Saturday, November 27, 2010

How's Your Sermon Coming?

What does it really mean to live by faith? According to the passage of scripture in Hebrews chapter 11 (often referred to as the "Hall of Faith") it involves acting on what you believe in your heart to be true.

More than simple "belief", Biblical faith is more about action than ideas.

"By faith Abel offered..." (v.4)

"By faith Noah..built an ark.." (v.7)

"By faith Abraham..obeyed and went.." (v.8)

"By faith Isaac blessed Jacob and Esau.." (v.20)

"By faith Jacob...blessed each of Joseph's sons.."(v.21)

"By faith Joseph...spoke about the exodus...and gave instructions about his bones.."(v.22)

"By faith Moses..refused to be known as the son of Pharoah's daughter...chose to be mistreated along with the people of God.." (v.24)

The pattern seems to be that these people had faith and then they did something about it. Faith is doing something to demonstrate what you believe. It is not simply belief itself.

"You foolish man, do you want evidence that faith without deeds is useless? Was not our ancestor Abraham considered righteous for what he did when he offered his son Isaac on the altar? You see that his faith and his actions were working together, and his faith was made complete by what he did." (James 2:20-22)

What we do about what we believe is more important than what we believe. To believe something and to do nothing about it is equal to unbelief.

"You see that a person is justified by what he does and not by faith alone." (James 2:24)

Our lives are a living testimony of what we actually believe. If what we say we believe and our actions don't line up, we call that hypocrisy. Some call it Christianity. This shouldn't be the case.

I recently read through the epistles of Titus, Philemon, and 1 and 2 Thessalonians and 1 and 2 Timothy. One thing that struck me out of all of these letters from Paul was the importance of our character as followers of Jesus. Doing good and living lives of love and service to others wasn't an evangelism strategy, it was a way of life. Because they had been radically transformed by the living, resurrected Christ, they were changed into people who extravagantly loved and served and gave and shared all that they had with those around them.

Every one of us who names the name of Christ is living out a daily sermon to the world around us. We are pouring forth a message of the love of Christ to those who have yet to discover such love - or we're denying that such love is real by our attitudes and lack of concern for others.

"You show that you are a letter from Christ, the result of our service, written not with ink, but with the Spirit of the living God, not on tablets of stone but on tablets of human hearts" (2 Cor 3:3)

Each of us a living, breathing sermon testifying daily to the amazing love of Jesus our Lord.



Julie said...

I understand your point, but I don't understand how James 2:24 fits in with Romans, which seems to say that we're justified by faith alone. Can you make sense of that dilemma?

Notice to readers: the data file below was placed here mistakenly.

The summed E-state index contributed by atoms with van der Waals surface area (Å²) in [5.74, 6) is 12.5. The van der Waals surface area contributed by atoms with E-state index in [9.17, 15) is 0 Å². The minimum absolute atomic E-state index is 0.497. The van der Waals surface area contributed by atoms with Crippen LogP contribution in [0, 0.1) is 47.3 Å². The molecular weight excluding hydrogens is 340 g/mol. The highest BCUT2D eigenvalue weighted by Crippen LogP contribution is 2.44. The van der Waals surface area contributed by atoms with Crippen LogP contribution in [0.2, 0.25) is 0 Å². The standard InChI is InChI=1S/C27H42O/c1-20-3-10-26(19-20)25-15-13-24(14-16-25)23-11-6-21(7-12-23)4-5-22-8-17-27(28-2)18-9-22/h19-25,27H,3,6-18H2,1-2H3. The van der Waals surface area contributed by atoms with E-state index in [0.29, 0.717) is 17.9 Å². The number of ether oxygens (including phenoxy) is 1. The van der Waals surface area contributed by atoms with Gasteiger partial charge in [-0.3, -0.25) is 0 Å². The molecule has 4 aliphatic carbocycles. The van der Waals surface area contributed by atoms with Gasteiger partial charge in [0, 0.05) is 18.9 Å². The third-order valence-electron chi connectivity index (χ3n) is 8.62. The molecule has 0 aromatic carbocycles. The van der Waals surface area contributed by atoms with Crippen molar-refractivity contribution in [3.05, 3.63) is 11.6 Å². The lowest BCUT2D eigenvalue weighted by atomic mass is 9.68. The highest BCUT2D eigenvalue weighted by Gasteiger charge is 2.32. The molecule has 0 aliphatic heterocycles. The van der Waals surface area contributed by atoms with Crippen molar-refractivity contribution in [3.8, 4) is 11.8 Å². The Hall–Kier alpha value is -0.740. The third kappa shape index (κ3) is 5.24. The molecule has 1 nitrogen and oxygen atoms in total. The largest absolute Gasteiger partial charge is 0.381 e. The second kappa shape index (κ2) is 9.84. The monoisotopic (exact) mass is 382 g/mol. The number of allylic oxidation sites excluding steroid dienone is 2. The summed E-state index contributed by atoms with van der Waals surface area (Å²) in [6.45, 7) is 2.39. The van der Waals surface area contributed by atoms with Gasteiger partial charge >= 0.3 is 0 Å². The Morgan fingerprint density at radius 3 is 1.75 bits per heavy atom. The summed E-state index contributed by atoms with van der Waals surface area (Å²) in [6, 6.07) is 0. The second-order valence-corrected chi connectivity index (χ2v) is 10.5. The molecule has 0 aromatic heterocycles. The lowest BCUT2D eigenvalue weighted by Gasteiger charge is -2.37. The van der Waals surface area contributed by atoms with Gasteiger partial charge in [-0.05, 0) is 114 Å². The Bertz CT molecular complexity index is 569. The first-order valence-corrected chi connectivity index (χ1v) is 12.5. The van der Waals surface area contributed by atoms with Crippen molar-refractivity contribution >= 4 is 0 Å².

Keith Giles said...

Julie - I don't really think that there is any dilemna between Romans and James. The problem I see is our understanding of Romans and James helps to clarify our definitions of concepts like faith and works.

Works do not save us, and James isn't suggesting that they do.

The resolution is this: Our faith in Christ is proven by what we do once we have received His unmerited favor and grace.

I always say, "Swimming won't make you a fish, but if you are a fish you will swim."

Jesus saves us by grace (not by our works) but once we are saved we will do good works because that is what those who have been transformed by His love do.

Or, as Paul puts it in Ephesians, "We are saved by grace to do good works."

Our actions are evidence of our salvation, not the means of our salvation.

Hope that helps.

Bettie said...

I noticed with interest a while back that in the Greek, "faith" and "believe" are basically the same word, the former being the noun and the latter the verb form; which would mean that an assertion that is not acted on would not be faith or belief, but merely supposition.

I think you nailed it when you stated: "to believe something and do nothing about it is equal to unbelief." Belief/faith can not be completely expressed with mere words, any more than love can.

Marc said...

Good job Keith, this really is the direction theology in our time needs to proceed. We need to recognise PISTIS is not merely belief and that obedience is not merely a result of faith.

The Reformers have told us that justification is "from" (ek) faith and that faith is the antithesis of works, interpreted as moral achievement i.e. obedience.

They've told us that faith leads to works and that these things are contingent but distinct. But James won't have it. He saysfaith without works (i.e. obedience) is dead.

If James is correct then faith is contingent upon works and not the other way around. The Reformers got it exactly wrong.

If your works give life to faith then faith cannot exist without them and works logically precede faith. This only makes sense if faith is NOT belief but fidelity, faithfulness.

Run through your Bible and replace faith with faithfulness and see what happens.